Mulching is of the most beneficial things you can give to your garden and plants. A good quality mulch is able to insulate the soil, providing a buffer from heat and cold temperatures as well as retaining water to ensure that the roots are kept moist.
It also keeps the weeds at bay, preventing competition for the roots and allowing to to healthily spread out and grow. Also, while not being a direct benefit to the plant life itself. It just looks great to the eye!
While I’m sure we’re aware of most of the benefits, it’s not rare you see the same mistakes being made. Let’s cover a few of these common mistakes below.
Making Mulch Volcanoes
Mulch Volcanoes are one of the most common bad practices I see. Mulch volcanoes is the method of piling up mulch against the trunk of a tree or a plant in which it resembles, you guessed it, a volcano.
So why is this practice bad? While not looking great, they can also do a serious amount of damage to the tree / plant life around your garden. The mulch itself traps moisture in all the wrong places and starts the quick decline into rot of the plant life.
Once the wood / plants start rotting it provides quick and easy access for insect and fungi to make their claim. Ideally, you want to try and avoid having any mulch closer than 1-2 inches from the trunks of tree or any plant life.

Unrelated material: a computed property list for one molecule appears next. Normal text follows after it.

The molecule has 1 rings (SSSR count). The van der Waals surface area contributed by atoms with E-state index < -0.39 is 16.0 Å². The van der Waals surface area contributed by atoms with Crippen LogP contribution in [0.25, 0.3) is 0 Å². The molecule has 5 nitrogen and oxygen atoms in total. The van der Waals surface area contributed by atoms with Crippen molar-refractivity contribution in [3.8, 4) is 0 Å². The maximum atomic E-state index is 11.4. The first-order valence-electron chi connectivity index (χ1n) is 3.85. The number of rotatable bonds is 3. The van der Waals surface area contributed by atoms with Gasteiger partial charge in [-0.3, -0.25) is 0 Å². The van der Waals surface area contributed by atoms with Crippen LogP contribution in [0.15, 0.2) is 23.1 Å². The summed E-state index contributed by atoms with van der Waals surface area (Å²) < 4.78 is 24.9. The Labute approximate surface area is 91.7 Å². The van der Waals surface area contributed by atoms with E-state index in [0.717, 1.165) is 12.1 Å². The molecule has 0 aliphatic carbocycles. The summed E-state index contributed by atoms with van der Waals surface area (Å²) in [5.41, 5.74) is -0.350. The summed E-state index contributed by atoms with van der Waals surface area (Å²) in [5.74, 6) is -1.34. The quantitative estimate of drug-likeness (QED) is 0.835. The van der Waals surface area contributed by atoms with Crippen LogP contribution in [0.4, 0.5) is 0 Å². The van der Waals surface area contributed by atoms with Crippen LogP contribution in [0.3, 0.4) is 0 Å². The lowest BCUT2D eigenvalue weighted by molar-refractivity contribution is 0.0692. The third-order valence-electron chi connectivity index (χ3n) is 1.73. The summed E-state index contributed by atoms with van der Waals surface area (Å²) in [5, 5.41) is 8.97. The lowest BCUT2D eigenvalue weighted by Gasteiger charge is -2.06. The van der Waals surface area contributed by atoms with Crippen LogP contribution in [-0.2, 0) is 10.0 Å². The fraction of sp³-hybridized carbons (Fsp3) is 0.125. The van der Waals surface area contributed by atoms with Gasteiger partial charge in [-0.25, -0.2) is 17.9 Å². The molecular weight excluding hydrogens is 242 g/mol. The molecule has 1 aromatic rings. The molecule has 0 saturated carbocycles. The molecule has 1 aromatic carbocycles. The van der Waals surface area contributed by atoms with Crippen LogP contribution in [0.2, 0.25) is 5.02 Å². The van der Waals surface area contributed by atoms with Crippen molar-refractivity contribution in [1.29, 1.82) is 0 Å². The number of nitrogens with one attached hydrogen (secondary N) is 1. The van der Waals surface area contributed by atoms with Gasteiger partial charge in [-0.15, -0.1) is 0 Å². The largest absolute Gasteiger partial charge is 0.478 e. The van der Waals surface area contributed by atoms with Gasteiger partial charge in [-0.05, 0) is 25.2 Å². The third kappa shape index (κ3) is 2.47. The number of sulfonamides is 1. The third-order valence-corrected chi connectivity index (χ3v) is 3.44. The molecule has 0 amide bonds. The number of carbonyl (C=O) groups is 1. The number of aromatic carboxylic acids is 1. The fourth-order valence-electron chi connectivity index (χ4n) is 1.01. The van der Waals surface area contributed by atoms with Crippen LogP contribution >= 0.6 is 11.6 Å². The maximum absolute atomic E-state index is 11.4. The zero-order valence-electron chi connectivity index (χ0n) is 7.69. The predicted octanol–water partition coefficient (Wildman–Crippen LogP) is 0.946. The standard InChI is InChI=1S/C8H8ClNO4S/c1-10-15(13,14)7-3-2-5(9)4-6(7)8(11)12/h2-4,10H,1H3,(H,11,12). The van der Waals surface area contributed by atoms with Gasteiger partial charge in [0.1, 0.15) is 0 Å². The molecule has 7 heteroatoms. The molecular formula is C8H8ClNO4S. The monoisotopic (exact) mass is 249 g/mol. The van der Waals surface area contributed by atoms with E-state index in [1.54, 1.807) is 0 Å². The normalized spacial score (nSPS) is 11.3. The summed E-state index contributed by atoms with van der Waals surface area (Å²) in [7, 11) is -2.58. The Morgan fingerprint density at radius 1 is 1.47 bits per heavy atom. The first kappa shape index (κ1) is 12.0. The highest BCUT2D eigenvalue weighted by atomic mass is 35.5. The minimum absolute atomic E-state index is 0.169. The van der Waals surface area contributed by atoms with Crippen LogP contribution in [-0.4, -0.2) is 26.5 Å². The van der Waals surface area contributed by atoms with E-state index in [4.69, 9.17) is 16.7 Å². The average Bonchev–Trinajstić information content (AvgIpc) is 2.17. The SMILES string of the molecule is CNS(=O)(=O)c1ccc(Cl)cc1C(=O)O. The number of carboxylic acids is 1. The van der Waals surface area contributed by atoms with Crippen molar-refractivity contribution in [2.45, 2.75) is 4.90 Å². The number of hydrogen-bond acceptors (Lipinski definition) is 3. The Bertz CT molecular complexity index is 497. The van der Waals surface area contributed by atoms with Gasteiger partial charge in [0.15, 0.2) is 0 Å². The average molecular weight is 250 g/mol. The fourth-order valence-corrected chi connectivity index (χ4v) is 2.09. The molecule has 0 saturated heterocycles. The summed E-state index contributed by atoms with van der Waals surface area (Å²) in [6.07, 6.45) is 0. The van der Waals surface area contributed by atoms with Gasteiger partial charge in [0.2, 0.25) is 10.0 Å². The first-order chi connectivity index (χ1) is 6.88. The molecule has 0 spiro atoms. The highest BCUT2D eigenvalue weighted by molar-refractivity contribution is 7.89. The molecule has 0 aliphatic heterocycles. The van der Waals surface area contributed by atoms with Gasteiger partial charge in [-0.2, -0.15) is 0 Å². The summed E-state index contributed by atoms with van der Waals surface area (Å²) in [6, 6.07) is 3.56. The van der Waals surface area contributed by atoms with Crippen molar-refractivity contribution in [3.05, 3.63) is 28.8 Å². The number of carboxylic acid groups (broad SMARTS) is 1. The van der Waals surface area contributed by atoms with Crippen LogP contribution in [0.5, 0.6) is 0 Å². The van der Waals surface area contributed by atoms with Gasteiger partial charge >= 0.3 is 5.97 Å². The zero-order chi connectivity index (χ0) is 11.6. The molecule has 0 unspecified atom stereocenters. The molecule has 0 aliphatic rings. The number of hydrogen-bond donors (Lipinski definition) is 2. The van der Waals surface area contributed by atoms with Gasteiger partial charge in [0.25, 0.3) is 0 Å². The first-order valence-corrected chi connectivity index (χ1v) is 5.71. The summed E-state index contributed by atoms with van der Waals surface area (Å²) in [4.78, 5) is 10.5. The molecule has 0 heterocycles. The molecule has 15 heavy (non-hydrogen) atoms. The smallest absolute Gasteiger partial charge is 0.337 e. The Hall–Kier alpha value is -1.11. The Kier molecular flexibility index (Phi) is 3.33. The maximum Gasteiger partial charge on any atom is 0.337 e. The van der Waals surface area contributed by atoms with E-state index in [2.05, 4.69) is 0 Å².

Using Too Much Mulch
This bad habit can tie in with the last. Too much mulch and you will inevitably start to create a mulch volcano.
However, this isn’t the only concern with using too much mulch. While it’s good to provide root systems with mulch in order to keep them moist and provide them with security from weeds. It also compacts the soil and prevents the root system from getting the air it requires to survive.
You need to keep the layer of mulch to around 2″, this is around the perfect amount to keep the root systems healthy. P.S. Don’t forget to dig up any old mulch if it’s starting to pile it’s way up.
Using the Wrong Kind of Mulch
Many people assume that you can only make one kind of mulch but this is very far from the case and not all mulches are alike.
You need to ensure that you choose the correct best suited to your specific plants.
You can get both organic and inorganic mulch, both of these comprise of different materials and the materials you choose to mulch effects the overall pH balance. For e.g. if you wanted to use mulch for the blueberry patches / bushes, then you would want a mulch with a high acidic balance. This would come from mulching sawdust, compost, pine needles or bark.
Be sure to research your garden plant life before mulching, this way you can give your plants the perfect mix.
In the end, not mulching at all is the biggest mistake you can make. It may be a learning curve at first discovering more about your own garden and what is required but once you’ve jumped into the deep end, you’ll find it’s actually a very simple process and there’s so many benefits it’s mad not too!
You can find at least half a dozen blog posts on mulching / composting on our blog alone, let alone the entire internet. There’s no excuse to get started this fall and reap the never ending rewards in a years time.